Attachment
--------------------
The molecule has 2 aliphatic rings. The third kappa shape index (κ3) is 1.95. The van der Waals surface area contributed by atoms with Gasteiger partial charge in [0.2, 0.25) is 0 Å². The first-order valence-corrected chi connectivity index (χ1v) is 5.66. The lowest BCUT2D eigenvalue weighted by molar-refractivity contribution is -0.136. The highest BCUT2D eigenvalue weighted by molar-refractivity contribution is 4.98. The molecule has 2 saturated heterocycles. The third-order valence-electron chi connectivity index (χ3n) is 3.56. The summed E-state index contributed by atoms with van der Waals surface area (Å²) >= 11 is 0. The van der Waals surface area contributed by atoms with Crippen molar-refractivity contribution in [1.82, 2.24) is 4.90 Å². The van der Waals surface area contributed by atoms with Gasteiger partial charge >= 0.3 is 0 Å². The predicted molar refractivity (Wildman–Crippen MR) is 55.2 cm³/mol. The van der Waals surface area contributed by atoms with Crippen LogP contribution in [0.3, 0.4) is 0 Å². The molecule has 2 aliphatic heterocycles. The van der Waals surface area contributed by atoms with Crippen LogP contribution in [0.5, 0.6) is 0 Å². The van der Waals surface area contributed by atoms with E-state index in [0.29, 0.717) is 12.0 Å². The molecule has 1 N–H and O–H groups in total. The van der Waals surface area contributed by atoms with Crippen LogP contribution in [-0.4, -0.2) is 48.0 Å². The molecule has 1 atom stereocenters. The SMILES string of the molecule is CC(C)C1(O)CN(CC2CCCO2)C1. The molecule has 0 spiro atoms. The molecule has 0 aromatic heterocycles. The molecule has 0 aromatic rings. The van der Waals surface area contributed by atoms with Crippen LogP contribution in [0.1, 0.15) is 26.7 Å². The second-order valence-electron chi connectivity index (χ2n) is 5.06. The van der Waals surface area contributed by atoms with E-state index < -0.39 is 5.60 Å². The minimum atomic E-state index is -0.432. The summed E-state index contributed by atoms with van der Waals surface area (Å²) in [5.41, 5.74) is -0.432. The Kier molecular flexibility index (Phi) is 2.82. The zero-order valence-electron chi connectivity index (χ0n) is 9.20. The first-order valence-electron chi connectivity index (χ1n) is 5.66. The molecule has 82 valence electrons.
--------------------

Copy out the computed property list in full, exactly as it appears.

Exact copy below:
The molecule has 2 aliphatic rings. The third kappa shape index (κ3) is 1.95. The van der Waals surface area contributed by atoms with Gasteiger partial charge in [0.2, 0.25) is 0 Å². The first-order valence-corrected chi connectivity index (χ1v) is 5.66. The lowest BCUT2D eigenvalue weighted by molar-refractivity contribution is -0.136. The highest BCUT2D eigenvalue weighted by molar-refractivity contribution is 4.98. The molecule has 2 saturated heterocycles. The third-order valence-electron chi connectivity index (χ3n) is 3.56. The summed E-state index contributed by atoms with van der Waals surface area (Å²) >= 11 is 0. The van der Waals surface area contributed by atoms with Crippen molar-refractivity contribution in [1.82, 2.24) is 4.90 Å². The van der Waals surface area contributed by atoms with Gasteiger partial charge >= 0.3 is 0 Å². The predicted molar refractivity (Wildman–Crippen MR) is 55.2 cm³/mol. The van der Waals surface area contributed by atoms with Crippen LogP contribution in [0.3, 0.4) is 0 Å². The molecule has 2 aliphatic heterocycles. The van der Waals surface area contributed by atoms with Crippen LogP contribution in [0.5, 0.6) is 0 Å². The van der Waals surface area contributed by atoms with E-state index in [0.29, 0.717) is 12.0 Å². The molecule has 1 N–H and O–H groups in total. The van der Waals surface area contributed by atoms with Crippen LogP contribution in [-0.4, -0.2) is 48.0 Å². The molecule has 1 atom stereocenters. The SMILES string of the molecule is CC(C)C1(O)CN(CC2CCCO2)C1. The molecule has 0 spiro atoms. The molecule has 0 aromatic heterocycles. The molecule has 0 aromatic rings. The van der Waals surface area contributed by atoms with Crippen LogP contribution in [0.1, 0.15) is 26.7 Å². The second-order valence-electron chi connectivity index (χ2n) is 5.06. The van der Waals surface area contributed by atoms with E-state index < -0.39 is 5.60 Å². The minimum atomic E-state index is -0.432. The summed E-state index contributed by atoms with van der Waals surface area (Å²) in [5.41, 5.74) is -0.432. The Kier molecular flexibility index (Phi) is 2.82. The zero-order valence-electron chi connectivity index (χ0n) is 9.20. The first-order valence-electron chi connectivity index (χ1n) is 5.66. The molecule has 82 valence electrons.